a kid, I really liked Star Wars. I liked it so much I picked up the
books to the films, and then the original books building on them,
like Zahn's Heir to the
Empire and a couple others. Pretty soo, though, those books put
me off and I found other things to read. I think it was The
Truce at Bakura that made me drop the line.
"Then the new movies came out, and I was thoroughly
disappointed by them. In fact, they spoiled the original movies for
me too (Yoda and Obi-Wan being the exception and gaining much needed
depth). So I'm certainly not a fan, though the universe does mean
fond memories for me.
"Traitor is the first Star Wars book I picked up in
almost two decades. I picked it up with another, Shatterpoint,
which I will also review later (when I've read it).
"There's much about this book not to like. The main
protagonist, Jacen, is just the kind of character that tends to
annoy the heck out of me, an angsty, spoiled rich teenager without a
purpose in life. Someone who, at least to me, feels like a reborn
Anakin (who spoiled Darth Vader for me, formerly one of my favourite
villains, right up there with Iago and Magneto) without any of the
reasons and excuses Annie had. I never warmed up to him, I must
admit; I never really cared about or felt with him.
"Ganner, likewise, while having a true crowning moment of cool
in his Mortal Kombat like last stand, felt like a cardboard
cut, and was equally insecure and annoying. Nothing against
characters finding their true selves, but PLEASE, why does it always
have to be an angsty teenage boy?
"Also, the way this book takes one of the coolest settings of
Star Wars - the planet-wide sprawl of Coruscant, one of the things I
looked at and instantly wanted to know more about - and turns it
into Generic Nasty Jungle Planet number 4008 is distasteful. But,
Star Wars always was fond of wasting it's most interesting settings
while nourishing the boring ones. Like, you know, Alderaan, while
developing Tatooine, a pretty blatant Dune rip-off. So nothing new
here. Also, yet another one climate zone planet. Yay.
The Yuuzan Vong, finally, are a nice enough alien menace, but what
parts they were built of is too recognisable, too unoriginal. They
seem like they're trying to be every popular alien menace in SciFi
since the 80s at once:
slime overgrowing machinery, dripping acid and eating people
alive in horrible ways? Alien, just lacking those highly
(and slightly insane) Warrior Culture? Say hello to the Klingons
(I wonder how many Trekkies feel terribly insulted by this and
utter that in Klingon on Youtube - maybe I should try and find
out), and also the Predator, given their fondness of self
sacrifice and jungle settings.
seemingly invincible alien creatures with organic technology
covering the galaxy with war and ruin? Oh no, it's the Shadows.
Quick, call the Vorlon embassy!
left out the Cylons, but at least the Vong live in a vast convoy
because their homeworld blew up, and are chasing a mythical new
homeworld ... and that all is patched together in a package that at
least gives it's evil gods more imaginative (and less laughable)
names than Nurgle.
"Not to say that doesn't come together in an interesting way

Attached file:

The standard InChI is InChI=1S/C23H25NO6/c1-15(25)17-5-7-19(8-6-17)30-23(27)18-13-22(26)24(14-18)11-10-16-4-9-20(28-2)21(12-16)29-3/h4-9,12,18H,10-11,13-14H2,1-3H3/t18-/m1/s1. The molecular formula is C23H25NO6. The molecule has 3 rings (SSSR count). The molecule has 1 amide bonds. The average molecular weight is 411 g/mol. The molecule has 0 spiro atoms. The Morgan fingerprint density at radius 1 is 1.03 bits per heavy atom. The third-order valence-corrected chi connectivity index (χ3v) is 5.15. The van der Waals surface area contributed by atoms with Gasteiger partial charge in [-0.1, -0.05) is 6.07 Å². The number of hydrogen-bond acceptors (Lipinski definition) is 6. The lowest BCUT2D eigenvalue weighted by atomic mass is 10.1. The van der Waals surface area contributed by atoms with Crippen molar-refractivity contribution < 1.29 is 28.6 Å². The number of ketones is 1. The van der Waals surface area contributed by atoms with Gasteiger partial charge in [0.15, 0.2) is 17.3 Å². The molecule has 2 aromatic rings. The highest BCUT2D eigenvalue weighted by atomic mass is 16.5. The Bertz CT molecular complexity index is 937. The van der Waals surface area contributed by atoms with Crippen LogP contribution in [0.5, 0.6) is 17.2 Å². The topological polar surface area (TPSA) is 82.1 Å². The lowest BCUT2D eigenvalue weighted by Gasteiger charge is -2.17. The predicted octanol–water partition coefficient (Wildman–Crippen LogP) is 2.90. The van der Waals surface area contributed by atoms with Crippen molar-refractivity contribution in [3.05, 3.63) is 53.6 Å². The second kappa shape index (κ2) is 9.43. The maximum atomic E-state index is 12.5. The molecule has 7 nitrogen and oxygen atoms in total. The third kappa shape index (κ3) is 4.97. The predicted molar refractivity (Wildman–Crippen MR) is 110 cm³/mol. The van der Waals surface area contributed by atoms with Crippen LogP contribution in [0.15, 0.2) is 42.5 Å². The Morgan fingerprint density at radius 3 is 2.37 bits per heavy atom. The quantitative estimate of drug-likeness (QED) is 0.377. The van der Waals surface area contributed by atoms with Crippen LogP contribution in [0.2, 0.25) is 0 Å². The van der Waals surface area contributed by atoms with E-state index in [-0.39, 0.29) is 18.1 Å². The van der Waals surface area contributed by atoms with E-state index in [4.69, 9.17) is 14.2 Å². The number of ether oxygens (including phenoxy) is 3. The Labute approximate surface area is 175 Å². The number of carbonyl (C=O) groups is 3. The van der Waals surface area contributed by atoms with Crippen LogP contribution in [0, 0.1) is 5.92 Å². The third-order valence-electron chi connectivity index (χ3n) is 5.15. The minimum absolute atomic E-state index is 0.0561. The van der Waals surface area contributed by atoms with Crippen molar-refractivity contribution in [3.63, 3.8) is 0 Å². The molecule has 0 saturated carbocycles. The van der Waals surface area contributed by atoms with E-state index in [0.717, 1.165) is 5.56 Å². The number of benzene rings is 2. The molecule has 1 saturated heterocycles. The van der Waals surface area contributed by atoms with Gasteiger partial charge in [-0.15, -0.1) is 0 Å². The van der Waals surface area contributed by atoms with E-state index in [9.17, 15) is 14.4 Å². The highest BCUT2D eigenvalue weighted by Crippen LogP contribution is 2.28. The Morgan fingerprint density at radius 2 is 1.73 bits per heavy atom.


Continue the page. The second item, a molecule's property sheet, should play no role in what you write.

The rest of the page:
(it does) or has it's own accents - like the masochist cult and
mutilation and fondness of scarring, and plenty of tentacle action
... do these books have a huge following in Japan? Just, it's
nothing that would make me read a book.
"Finally, this book continuously refers to events in other
books I do not possess. If it were not for sites like wookieepedia,
I would have been lost at a couple of points. It certainly is not
friendly for very old time fans who have not bought a cubic meter of
Lucas Books novels and read them all.
"However, there is one thing thoroughly gripping about this
book, which made it a page turner even for someone who dislikes so
much about it. It is also what made me pick up that book in the
first place, when a friend told me about it, and I wanted to know
whether it's as good as she claimed (it is).
"And that is Vergere.
"This is one of the very few aliens in a Space Opera setting
that truly feels alien and remains so. Vergere's motives are never
uncovered, whatever she does is up to the reader's, as well as the
characters', guess, and this enigmaticness really carried the book
for me. Without Vergere, this would be another uninteresting space
opera book with more or less unrounded characters and repeating and
rearranging space opera clichés - but Vergere, I feel is special,
she carries the book and makes it into something much more than it
otherwise would have been. It's very rare and a terrific feat for
such a character, a being whose mind can truly be described as
eldritch, to work without falling into any of a myriad cliché
traps. Stover pulls that off, and that alone makes this book a
worthwhile read, despite other shortcomings (which may not be
entirely Stover's fault, considering Lucas Books has a write by
"Vergere's enigmatic nature is never imposed, it is never
outright stated she is enigamtic and has to be perceived as such.
She is because she, well, is. The other characters have their
moments too - Jacen with this digest-a-thing in Coruscant and his
suicidal rage attack against the seed ship, Ganner with his last
stand, and Nom Anor as he gloats about the Warmaster - but Vergere
is just one consistent moment of cool."